Dorfler is the first graphic novel by Jeremy Baum. It’s an eighty page, largely wordless book. and is also almost colourless except for touches of sky blue and blood red.

The protagonists are women. There seem to be three that we see in different roles and settings – dystopian city, rural idyll, and trippy mind-scape. Men are occasionally questers, and enablers, but mainly drones, agents of the dystopian system – in uniforms or white coats.

At times the women are flirtatious, coy-acting, and in what you might euphemistically call ‘pin-up’ poses. Are these all in a man’s imagination, their heroic aspects just spicing the fantasy? Or it may be some of this is a delusion caused by the mysterious headgear from the dystopian scenes.

Where there is text, it enhances matters, especially the discussions of memory, deja vu and dreams.

The publicity blurb compares Baum to ‘outsider artist’ Henry Darger, the reclusive janitor whose fantasy opus The Vivian Girls achieved posthumous cult status. It’s an intriguing comparison. Baum’s art also looks created well outside any art mainstream, and there’s the same sense of an obsessive  forever accumulating their visions on paper. Darger’s drawings. though, channel the Victorian illustrations of his childhood, and subvert the prim source material with violence and hints of sexuality. The erotic elements in Baum’s work in contrast seem unconvincing, second-hand.

Some of Baum’s imagery and style – the elongated faces and hands – is rooted in the same period. Aubrey Beardsley, and the Aesthetic and Decadent art movements of the 19th Century, seem to have shaped this, but via the 1960s/70s revival, and influence on the the ‘hippy’ counter-culture. The trees and mountains recall Roger Dean, while the urban landscapes channel Vaughn Bodé and Moebius; the erotic scenes Jeff Jones’ Idyl. That’s quite a collection of 1970s stoner favourites.

The rendering combines technical pen outlines and grey marker modelling, each at odds with the other. Different media, say dip pens and washes would have been more in keeping with the trippy, dreamlike nature of the material. Occasionally, though, it comes together well, like in the landscape scenes on pages 12/13 and 58/59, where the greater level of detail in the line work hides the tell-tale marker ‘tide-marks’.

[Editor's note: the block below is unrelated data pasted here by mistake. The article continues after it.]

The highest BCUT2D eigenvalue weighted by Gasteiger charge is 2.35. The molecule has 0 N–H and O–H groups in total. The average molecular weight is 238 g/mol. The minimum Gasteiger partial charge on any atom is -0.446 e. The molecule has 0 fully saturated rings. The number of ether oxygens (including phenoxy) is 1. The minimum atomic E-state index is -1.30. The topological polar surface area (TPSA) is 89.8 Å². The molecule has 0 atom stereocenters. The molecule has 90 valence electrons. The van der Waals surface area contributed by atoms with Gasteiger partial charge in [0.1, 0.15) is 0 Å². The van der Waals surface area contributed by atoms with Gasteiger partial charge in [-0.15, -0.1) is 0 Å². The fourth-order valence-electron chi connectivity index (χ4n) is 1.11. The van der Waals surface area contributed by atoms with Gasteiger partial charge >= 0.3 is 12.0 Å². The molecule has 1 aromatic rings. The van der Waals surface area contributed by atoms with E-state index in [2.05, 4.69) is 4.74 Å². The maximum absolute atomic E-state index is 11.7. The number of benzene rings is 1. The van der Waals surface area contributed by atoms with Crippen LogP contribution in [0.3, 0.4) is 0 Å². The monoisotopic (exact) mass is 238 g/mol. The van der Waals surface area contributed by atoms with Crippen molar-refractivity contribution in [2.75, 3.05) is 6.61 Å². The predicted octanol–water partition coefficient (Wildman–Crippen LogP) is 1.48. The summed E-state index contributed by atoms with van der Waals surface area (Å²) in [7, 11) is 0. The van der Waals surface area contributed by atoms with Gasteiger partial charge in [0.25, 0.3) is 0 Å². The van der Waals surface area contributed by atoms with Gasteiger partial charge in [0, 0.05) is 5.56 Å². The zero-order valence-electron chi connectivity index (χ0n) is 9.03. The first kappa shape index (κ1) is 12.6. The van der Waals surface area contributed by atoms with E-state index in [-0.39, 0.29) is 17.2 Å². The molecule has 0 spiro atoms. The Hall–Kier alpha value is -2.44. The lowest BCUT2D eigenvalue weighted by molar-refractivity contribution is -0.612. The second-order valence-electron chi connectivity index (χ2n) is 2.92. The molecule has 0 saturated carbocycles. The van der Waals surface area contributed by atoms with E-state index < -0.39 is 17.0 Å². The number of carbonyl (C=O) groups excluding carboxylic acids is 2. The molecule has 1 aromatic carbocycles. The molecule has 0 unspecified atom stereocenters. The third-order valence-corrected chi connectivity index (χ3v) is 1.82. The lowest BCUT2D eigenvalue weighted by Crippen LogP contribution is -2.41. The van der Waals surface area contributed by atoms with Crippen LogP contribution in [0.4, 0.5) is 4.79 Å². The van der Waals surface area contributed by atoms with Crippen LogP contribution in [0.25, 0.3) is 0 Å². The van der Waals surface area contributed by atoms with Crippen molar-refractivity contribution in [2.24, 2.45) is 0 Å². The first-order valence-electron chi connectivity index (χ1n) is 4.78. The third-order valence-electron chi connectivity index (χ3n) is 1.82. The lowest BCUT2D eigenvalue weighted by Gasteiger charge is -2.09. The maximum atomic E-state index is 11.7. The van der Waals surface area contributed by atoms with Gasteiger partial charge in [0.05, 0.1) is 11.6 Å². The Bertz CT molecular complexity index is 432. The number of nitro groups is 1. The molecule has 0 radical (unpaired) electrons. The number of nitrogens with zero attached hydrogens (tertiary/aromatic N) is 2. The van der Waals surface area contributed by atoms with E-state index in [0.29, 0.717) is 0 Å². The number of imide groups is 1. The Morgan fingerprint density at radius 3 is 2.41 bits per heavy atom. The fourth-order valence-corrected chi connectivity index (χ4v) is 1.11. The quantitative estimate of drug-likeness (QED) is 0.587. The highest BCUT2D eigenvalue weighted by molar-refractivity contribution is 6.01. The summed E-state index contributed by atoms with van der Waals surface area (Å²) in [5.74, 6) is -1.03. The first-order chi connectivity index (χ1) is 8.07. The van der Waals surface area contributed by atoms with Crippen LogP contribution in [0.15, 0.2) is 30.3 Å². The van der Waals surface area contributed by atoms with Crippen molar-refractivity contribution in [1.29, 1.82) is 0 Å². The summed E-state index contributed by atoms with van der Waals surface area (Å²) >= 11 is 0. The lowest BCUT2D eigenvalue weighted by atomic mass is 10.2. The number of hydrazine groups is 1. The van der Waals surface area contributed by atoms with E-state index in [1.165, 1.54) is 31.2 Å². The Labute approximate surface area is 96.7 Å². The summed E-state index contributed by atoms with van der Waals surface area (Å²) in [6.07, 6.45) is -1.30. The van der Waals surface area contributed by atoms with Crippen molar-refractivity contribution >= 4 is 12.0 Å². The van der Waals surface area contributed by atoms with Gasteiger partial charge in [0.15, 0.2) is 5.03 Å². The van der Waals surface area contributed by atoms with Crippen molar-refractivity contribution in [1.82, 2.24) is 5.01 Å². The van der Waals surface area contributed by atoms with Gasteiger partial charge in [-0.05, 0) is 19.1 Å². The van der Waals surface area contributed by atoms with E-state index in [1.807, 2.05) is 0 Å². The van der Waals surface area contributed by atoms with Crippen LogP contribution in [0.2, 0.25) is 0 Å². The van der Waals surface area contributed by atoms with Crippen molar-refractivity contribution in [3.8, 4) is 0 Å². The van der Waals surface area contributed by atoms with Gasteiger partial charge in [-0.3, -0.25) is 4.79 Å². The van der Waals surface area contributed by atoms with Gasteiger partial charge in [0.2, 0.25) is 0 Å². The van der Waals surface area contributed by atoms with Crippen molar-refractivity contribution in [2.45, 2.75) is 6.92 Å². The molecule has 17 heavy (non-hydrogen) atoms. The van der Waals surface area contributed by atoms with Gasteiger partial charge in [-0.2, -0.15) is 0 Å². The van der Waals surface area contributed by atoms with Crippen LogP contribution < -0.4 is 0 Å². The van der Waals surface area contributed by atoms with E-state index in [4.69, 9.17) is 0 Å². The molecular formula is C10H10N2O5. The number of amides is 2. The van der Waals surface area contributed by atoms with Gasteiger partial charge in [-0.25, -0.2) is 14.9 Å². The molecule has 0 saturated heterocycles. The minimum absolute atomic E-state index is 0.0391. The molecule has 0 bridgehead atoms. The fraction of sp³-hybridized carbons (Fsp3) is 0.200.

Baum’s personal vision is having to swim through a set of well used tropes – like he’s shuffled and dealt a pack of 1970s fantasy image cards. There are Pan-like creatures, pointed ‘elf’ ears, women with swords, floating jigsaw pieces, psychedelic swirls, insignia arm bands, cryptic symbols with eyes in them, women with ‘martian antennae’, and cute, but threatening anthropomorphised cartoon animals. For those that remember the era, it may lack the charming and distancing ‘patina’ of age – but for those too young it might serve as a kaleidoscopic look at a fascinatingly out of reach period and culture. There’s nothing to tell us if Baum himself remembers the 1970s, but maybe that’s best left mysterious.

There are several intriguing strands, and all the better for being only glimpsed, chopped up and shuffled. Despite the criticisms, Dorfler adds up to more than the sum of it’s parts. It begs several readings and flipping back and forward. This is a first book, and it’ll also be interesting to see what comes next.

There are a series of images at the end of the book by guest artists offering a great variety of styles and approaches, and some are very good.